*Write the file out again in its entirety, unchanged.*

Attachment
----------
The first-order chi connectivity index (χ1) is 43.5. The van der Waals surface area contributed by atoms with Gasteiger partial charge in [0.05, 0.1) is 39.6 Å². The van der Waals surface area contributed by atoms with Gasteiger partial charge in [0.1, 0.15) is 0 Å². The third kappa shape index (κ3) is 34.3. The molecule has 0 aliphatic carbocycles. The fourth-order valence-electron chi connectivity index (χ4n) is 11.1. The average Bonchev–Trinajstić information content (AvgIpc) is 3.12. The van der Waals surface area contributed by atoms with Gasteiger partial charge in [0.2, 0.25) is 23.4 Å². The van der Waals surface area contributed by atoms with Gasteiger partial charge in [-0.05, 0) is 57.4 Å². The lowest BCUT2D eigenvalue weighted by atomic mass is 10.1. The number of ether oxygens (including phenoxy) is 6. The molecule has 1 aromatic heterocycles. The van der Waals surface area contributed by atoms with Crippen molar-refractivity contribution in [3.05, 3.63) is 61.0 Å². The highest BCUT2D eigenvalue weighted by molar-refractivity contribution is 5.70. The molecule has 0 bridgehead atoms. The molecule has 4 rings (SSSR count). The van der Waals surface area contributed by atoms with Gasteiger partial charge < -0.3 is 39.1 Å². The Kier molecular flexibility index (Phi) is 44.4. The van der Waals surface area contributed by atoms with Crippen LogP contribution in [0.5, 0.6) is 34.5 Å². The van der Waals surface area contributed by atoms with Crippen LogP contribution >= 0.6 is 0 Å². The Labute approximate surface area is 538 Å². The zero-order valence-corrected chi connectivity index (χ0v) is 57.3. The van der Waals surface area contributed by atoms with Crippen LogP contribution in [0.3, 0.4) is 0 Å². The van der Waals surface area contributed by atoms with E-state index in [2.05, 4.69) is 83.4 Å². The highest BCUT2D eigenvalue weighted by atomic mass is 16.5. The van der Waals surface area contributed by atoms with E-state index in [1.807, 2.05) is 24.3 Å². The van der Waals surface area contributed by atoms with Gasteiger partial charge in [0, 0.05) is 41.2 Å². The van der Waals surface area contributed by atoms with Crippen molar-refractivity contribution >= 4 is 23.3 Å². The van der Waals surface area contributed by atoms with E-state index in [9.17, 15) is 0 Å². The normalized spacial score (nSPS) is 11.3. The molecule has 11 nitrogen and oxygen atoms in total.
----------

The first-order chi connectivity index (χ1) is 43.5. The van der Waals surface area contributed by atoms with Gasteiger partial charge in [0.05, 0.1) is 39.6 Å². The van der Waals surface area contributed by atoms with Gasteiger partial charge in [0.1, 0.15) is 0 Å². The third kappa shape index (κ3) is 34.3. The molecule has 0 aliphatic carbocycles. The fourth-order valence-electron chi connectivity index (χ4n) is 11.1. The average Bonchev–Trinajstić information content (AvgIpc) is 3.12. The van der Waals surface area contributed by atoms with Gasteiger partial charge in [0.2, 0.25) is 23.4 Å². The van der Waals surface area contributed by atoms with Gasteiger partial charge in [-0.05, 0) is 57.4 Å². The lowest BCUT2D eigenvalue weighted by atomic mass is 10.1. The number of ether oxygens (including phenoxy) is 6. The molecule has 1 aromatic heterocycles. The van der Waals surface area contributed by atoms with Crippen molar-refractivity contribution in [3.05, 3.63) is 61.0 Å². The highest BCUT2D eigenvalue weighted by molar-refractivity contribution is 5.70. The molecule has 0 bridgehead atoms. The molecule has 4 rings (SSSR count). The van der Waals surface area contributed by atoms with Gasteiger partial charge < -0.3 is 39.1 Å². The Kier molecular flexibility index (Phi) is 44.4. The van der Waals surface area contributed by atoms with Crippen LogP contribution in [0.5, 0.6) is 34.5 Å². The van der Waals surface area contributed by atoms with Crippen LogP contribution >= 0.6 is 0 Å². The Labute approximate surface area is 538 Å². The zero-order valence-corrected chi connectivity index (χ0v) is 57.3. The van der Waals surface area contributed by atoms with Crippen LogP contribution in [0.3, 0.4) is 0 Å². The van der Waals surface area contributed by atoms with E-state index in [2.05, 4.69) is 83.4 Å². The highest BCUT2D eigenvalue weighted by atomic mass is 16.5. The van der Waals surface area contributed by atoms with E-state index in [1.807, 2.05) is 24.3 Å². The van der Waals surface area contributed by atoms with Gasteiger partial charge in [0, 0.05) is 41.2 Å². The van der Waals surface area contributed by atoms with Crippen molar-refractivity contribution >= 4 is 23.3 Å². The van der Waals surface area contributed by atoms with E-state index in [9.17, 15) is 0 Å². The normalized spacial score (nSPS) is 11.3. The molecule has 11 nitrogen and oxygen atoms in total.